Health and safety
- >How does the Spanish healthcare system work?
- >Where can I find the embassy or consulate of my country in Spain?
- >Where do I buy my medication?
- >Where to call in case of emergency?
- >Where is smoking prohibited?
- >Is Spain a safe country?
- >Can you find services tailored for people who have Celiac Disease in Spain?
- >What you should know about medical care if you come from an EU member state.
- >What you should know about medical care if you come from a non EU member state.
- How does the Spanish healthcare system work?
The Spanish National Health Service has an extensive network of health centres and hospitals throughout the country.
The health centres offer primary health care services (family/GP services, paediatrics and nursing, with availability of midwives, physiotherapists and social workers). They are aimed to be located within 15 minutes of any place of residence. If circumstances require, medical attention can be given at the patient’s residence.
Also, in rural areas and in small villages there are local surgeries open on certain days with visits from healthcare staff from the region.
Hospitals offer specialised attention, with access via referral from primary healthcare services. There are also Accident and Emergency services available at hospitals and some health centres.
You can check hospitals and health centres in Spain at the website of the Ministry of Health.
- Where can I find the embassy or consulate of my country in Spain?
- Where do I buy my medication?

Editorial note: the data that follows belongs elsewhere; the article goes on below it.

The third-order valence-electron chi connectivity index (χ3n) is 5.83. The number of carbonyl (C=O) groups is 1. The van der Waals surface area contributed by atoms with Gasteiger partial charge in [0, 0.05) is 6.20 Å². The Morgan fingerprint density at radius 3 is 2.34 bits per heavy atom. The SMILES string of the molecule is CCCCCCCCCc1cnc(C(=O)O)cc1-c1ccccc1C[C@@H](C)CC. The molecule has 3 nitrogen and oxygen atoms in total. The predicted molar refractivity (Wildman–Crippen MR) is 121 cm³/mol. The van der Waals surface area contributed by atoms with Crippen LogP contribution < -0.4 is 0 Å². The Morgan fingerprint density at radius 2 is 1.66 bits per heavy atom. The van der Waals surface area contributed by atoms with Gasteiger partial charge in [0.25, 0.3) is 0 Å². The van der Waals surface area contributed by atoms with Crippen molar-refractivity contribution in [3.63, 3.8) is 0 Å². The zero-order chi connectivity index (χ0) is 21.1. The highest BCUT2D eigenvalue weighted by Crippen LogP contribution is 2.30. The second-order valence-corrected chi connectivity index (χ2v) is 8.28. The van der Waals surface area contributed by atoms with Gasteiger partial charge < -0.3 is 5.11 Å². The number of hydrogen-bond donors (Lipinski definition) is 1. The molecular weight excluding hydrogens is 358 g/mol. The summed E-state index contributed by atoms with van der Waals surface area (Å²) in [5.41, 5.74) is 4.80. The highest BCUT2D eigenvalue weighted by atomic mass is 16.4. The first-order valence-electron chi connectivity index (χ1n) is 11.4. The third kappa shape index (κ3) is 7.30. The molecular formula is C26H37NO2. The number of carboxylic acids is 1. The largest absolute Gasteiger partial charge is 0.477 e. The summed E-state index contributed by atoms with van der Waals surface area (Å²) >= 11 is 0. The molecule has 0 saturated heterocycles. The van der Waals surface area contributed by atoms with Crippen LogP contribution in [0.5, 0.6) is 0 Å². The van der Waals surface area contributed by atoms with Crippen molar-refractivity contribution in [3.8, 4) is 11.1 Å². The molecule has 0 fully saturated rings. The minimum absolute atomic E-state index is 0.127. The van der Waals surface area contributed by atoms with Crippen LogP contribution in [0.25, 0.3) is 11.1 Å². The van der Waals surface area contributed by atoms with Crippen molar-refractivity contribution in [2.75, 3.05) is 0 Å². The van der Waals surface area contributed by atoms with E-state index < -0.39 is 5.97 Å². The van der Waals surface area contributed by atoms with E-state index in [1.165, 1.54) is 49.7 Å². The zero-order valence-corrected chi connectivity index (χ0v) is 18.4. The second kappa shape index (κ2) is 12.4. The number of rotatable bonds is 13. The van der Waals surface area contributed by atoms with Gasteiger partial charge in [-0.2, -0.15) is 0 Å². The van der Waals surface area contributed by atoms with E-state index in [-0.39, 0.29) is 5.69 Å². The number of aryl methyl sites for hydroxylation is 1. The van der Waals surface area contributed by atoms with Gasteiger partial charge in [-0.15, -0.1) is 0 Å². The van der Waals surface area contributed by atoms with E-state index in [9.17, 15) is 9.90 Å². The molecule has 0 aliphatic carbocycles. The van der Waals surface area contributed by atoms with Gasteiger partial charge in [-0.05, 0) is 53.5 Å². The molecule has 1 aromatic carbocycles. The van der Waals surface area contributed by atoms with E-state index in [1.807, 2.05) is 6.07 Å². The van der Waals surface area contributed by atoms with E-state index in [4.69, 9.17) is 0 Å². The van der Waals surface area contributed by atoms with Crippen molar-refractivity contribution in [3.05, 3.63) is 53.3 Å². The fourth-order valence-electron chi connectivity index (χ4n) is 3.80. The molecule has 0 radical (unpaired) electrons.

In Spain, medications are obtained at pharmacies. They are all marked with a green cross. You will get your prescriptions from your doctor.
- Where to call in case of emergency?
Dial 112 free of charge (valid throughout Spain). Service is given in Spanish, and also in English, French and German in some tourist areas.
- Where is smoking prohibited?
In Spain, smoking is prohibited in all enclosed public areas (including public transportation vehicles and buses). It is also not permitted to smoke in health facilities (including outdoor areas that are part of its premises), any educational or training centres (except in outdoor spaces in universities and adult education centres) and playgrounds or play areas (outdoor spaces equipped for children). There are a few exceptions to the general rule. Thus, in prisons and psychiatric hospitals, inmates and patients are allowed to smoke in areas outside of their buildings or in closed rooms for smoking. Also, a specific smoking area can be assigned in residential centres for the elderly or persons with disabilities. This prohibition does not apply to private clubs for smokers. Hotels and similar establishments can book rooms for smokers, but these should be in separate areas with separate ventilation.
- Is Spain a safe country?
Spain is one of the safest countries:
In general terms, Spain is one of the safest countries in Europe for the tourists who come here.
As in any country, there are some basic safety guidelines…
We recommend avoiding isolated or badly lit places, and street gambling. It's a good idea to carry only the money you need for each outing. Be alert in crowded places, such as public transport or department stores. In public parks and other places used for leisure, don't leave objects such as mobile phones or cameras unattended.
Don't forget an expert tip on public safety: prevention is the best way to avoid this kind of problem. As well as the Police, who you can call on 112, there is information here on AlertCops, an interactive channel providing crime alerts.
- Can you find services tailored for people who have Celiac Disease in Spain?